Amid the 2009 financial crash, Marin County native Jason Rezaian closed up his Persian rug store on Powell and Sutter streets to begin a career as a foreign correspondent in Iran.
Five years later, the Washington Post reporter’s fate in Iran’s notorious Evin Prison would be intertwined with tense diplomatic negotiations — unseen since the 1979 hostage crisis — to curb the country’s nuclear program. As Rezaian recounts with intimate, lifelike detail in his new memoir Prisoner: My 544 Days in an Iranian Prison, it wasn’t hard for him to connect those dots. He presents his story once again at Books Inc. in Berkeley on Tuesday evening and at noon on Wednesday at the Commonwealth Club.
“It was a power play internally by a faction of the Iranian regime,” Rezaian tells SF Weekly, referring to the Islamic Revolutionary Guard Corps’ resistance to the nuclear deal. “I think it was designed to be audacious and crazy.”
Like many dual nationals, the American-born-and-raised journalist Rezaian was accused of being a CIA spy attempting to take down the regime. His interrogator, Kazem, took absurd lines of questioning over Rezaian’s 2010 prank Kickstarter to bring avocados to Iran. (“Why would people give other people they don’t know money to try to accomplish meaningless things?” may be a conceptually logical inquiry, but the idea of “Project Avocado” as a nefarious CIA mission surely isn’t.)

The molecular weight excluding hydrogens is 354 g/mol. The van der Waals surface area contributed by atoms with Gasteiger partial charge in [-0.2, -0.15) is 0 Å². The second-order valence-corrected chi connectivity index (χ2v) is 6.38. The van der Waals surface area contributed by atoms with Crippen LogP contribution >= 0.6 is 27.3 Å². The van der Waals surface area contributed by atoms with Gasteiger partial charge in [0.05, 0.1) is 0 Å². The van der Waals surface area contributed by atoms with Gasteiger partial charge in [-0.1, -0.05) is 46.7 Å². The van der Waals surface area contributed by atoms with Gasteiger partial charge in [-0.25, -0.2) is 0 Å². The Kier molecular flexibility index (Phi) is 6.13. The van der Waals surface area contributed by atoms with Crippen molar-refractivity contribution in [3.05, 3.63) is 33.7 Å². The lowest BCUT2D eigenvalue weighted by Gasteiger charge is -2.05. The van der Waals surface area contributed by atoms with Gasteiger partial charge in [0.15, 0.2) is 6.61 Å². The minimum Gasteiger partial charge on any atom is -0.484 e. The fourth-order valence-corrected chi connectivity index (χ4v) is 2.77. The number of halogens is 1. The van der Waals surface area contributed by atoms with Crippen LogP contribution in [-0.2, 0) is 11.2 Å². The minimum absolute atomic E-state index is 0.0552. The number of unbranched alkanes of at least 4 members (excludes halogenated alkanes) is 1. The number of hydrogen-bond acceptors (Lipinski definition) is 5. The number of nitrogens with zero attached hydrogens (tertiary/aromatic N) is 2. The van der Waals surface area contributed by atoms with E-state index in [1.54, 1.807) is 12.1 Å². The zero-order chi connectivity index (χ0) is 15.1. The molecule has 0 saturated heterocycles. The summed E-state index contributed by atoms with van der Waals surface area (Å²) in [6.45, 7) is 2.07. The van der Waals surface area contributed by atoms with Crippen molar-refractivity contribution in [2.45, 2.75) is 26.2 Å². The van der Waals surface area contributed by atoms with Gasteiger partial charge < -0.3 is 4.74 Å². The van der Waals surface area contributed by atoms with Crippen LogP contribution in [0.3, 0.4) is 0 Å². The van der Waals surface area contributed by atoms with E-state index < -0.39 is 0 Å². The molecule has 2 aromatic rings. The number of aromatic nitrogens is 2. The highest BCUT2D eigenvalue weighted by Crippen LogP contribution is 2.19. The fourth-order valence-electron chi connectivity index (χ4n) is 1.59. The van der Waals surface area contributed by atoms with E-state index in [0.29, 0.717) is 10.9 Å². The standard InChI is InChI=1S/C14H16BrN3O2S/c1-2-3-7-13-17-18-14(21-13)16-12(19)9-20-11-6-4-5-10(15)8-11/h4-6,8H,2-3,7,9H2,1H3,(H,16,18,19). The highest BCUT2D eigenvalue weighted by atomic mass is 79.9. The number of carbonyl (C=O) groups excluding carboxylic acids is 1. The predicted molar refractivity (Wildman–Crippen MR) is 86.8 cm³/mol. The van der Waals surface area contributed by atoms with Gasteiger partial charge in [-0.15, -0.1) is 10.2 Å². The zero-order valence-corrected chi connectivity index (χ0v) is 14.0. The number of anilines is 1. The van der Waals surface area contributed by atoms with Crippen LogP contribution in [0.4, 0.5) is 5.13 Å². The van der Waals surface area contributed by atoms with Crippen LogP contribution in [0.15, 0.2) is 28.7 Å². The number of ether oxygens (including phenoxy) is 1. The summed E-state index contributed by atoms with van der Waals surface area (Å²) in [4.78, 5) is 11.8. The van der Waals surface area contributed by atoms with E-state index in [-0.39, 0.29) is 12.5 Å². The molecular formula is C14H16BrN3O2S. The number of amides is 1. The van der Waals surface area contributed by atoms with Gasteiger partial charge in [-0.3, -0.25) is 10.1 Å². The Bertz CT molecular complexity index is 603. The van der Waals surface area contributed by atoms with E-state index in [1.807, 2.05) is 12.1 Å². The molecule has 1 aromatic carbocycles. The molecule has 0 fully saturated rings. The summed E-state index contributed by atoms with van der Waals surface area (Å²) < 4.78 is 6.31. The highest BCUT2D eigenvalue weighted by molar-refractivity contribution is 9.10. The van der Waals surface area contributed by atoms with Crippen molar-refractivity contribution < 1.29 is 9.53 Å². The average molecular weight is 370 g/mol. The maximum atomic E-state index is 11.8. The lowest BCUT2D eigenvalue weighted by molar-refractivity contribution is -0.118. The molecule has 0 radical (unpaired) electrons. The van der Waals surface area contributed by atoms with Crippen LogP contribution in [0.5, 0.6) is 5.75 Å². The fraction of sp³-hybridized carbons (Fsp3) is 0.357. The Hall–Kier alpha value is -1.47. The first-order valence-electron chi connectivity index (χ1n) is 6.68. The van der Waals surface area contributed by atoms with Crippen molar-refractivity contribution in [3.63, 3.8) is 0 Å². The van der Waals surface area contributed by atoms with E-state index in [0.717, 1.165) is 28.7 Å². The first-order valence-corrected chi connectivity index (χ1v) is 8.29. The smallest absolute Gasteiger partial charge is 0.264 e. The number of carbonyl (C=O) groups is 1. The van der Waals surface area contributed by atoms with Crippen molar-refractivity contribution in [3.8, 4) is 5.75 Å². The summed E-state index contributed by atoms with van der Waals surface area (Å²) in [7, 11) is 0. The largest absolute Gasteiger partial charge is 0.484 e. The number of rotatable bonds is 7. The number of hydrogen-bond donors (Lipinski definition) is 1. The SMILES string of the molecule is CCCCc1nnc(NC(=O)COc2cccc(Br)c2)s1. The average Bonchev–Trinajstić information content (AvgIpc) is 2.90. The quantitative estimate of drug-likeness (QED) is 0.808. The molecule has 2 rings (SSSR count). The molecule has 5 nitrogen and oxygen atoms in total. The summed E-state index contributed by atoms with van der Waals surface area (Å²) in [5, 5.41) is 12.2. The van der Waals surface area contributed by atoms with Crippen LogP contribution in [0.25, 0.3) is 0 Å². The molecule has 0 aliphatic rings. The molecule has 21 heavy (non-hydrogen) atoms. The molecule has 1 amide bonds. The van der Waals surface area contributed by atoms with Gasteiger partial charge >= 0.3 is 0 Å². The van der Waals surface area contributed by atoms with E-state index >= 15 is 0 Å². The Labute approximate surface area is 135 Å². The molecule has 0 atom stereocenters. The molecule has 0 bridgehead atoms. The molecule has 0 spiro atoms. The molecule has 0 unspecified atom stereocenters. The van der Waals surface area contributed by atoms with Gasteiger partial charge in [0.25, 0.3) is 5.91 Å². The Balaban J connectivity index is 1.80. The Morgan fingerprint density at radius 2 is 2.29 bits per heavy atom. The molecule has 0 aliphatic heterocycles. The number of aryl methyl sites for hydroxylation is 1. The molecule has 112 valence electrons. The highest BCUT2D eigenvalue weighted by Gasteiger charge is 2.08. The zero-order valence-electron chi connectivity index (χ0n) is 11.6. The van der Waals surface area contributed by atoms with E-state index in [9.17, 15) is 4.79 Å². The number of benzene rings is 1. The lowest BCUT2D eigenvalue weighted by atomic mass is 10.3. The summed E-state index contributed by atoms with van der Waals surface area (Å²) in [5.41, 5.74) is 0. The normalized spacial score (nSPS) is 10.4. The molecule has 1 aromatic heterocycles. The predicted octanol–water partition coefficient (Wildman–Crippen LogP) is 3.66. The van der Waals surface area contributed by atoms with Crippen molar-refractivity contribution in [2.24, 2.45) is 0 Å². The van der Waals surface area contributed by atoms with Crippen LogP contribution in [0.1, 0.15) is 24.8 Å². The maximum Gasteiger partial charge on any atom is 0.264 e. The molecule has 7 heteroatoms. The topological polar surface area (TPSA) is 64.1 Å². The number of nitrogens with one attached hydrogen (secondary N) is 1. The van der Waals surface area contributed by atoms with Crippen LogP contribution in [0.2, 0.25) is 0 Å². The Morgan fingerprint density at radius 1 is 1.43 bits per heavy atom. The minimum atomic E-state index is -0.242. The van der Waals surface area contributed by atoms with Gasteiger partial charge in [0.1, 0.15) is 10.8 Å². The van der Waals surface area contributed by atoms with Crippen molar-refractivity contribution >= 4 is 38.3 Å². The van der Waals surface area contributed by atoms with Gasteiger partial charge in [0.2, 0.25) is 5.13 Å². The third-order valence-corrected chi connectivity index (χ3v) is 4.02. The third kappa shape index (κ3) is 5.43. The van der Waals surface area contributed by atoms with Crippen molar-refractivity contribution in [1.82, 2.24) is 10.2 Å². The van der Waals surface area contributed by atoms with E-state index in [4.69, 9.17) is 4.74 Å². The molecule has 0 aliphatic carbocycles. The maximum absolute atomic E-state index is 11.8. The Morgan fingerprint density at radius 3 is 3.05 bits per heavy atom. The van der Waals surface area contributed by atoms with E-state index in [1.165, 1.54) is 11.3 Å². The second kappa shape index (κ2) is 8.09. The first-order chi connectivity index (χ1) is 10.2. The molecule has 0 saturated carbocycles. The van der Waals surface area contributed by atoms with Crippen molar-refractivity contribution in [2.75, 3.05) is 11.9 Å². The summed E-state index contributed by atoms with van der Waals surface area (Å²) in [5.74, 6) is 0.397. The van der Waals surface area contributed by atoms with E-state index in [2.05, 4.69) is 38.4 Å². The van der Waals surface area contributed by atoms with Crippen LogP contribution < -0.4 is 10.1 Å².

Other comical moments, such as Kazem repeatedly assuring Rezaian that he is no “top banana” and saying that he would want Will Smith to play him if Hollywood turns this into a movie, helped him deal with the traumatic circumstances. But Rezaian didn’t see any of this coming — not the threats of dismemberment or beheading, the six straight weeks of solitary confinement, the sham trial, and certainly not turning into a mentally and physically different person under incredible stress.
Both he and his wife, Iranian journalist Yeganeh Rezaian, played by the regime’s rules and had their press credentials extended another year on the same 2014 morning that men ambushed them with guns on their way to a surprise birthday party. As the men ransacked their apartment and cut open tea bags, Rezaian thought it was a mistake that would clear up shortly.
Unlike most other imprisoned dual nationals, business people, and dissidents, Rezaian’s name was known worldwide and thrown at Iranian leaders wherever they went. A trio consisting of his family, the Washington Post, and Anthony Bourdain — who featured him and Yeganeh on Parts Unknown and took Prisoner under his HarperCollins publishing line Ecco — were relentless in keeping his story alive.
Boxing legend Muhammad Ali even called for Rezaian’s release. That day eventually came on Jan. 16, 2016, six months after Iran, the United States, and five other world powers settled on a historic nuclear deal. Less than two years later, President Donald Trump announced he would withdraw from the deal and reinstate sanctions, bringing back the fraught U.S.-Iran relations that existed since 1979.
“I think my situation was the best-case scenario in some ways because of the nuclear negotiations going on,” Rezaian says. “I worry especially about dual nationals. Their stories go out of public view.”
Though nightmares about him still in Evin Prison come every so often, Rezaian reports that he and Yeganeh, who was released before him, are healthy and very much in love. Today, he writes for the Post‘s Global Opinions section, where he worked with Jamal Khashoggi before his murder in the Saudi Arabian embassy in Turkey.
“It’s never going to go away completely,” Rezaian says. “It’s taken an incredible amount of time and work.”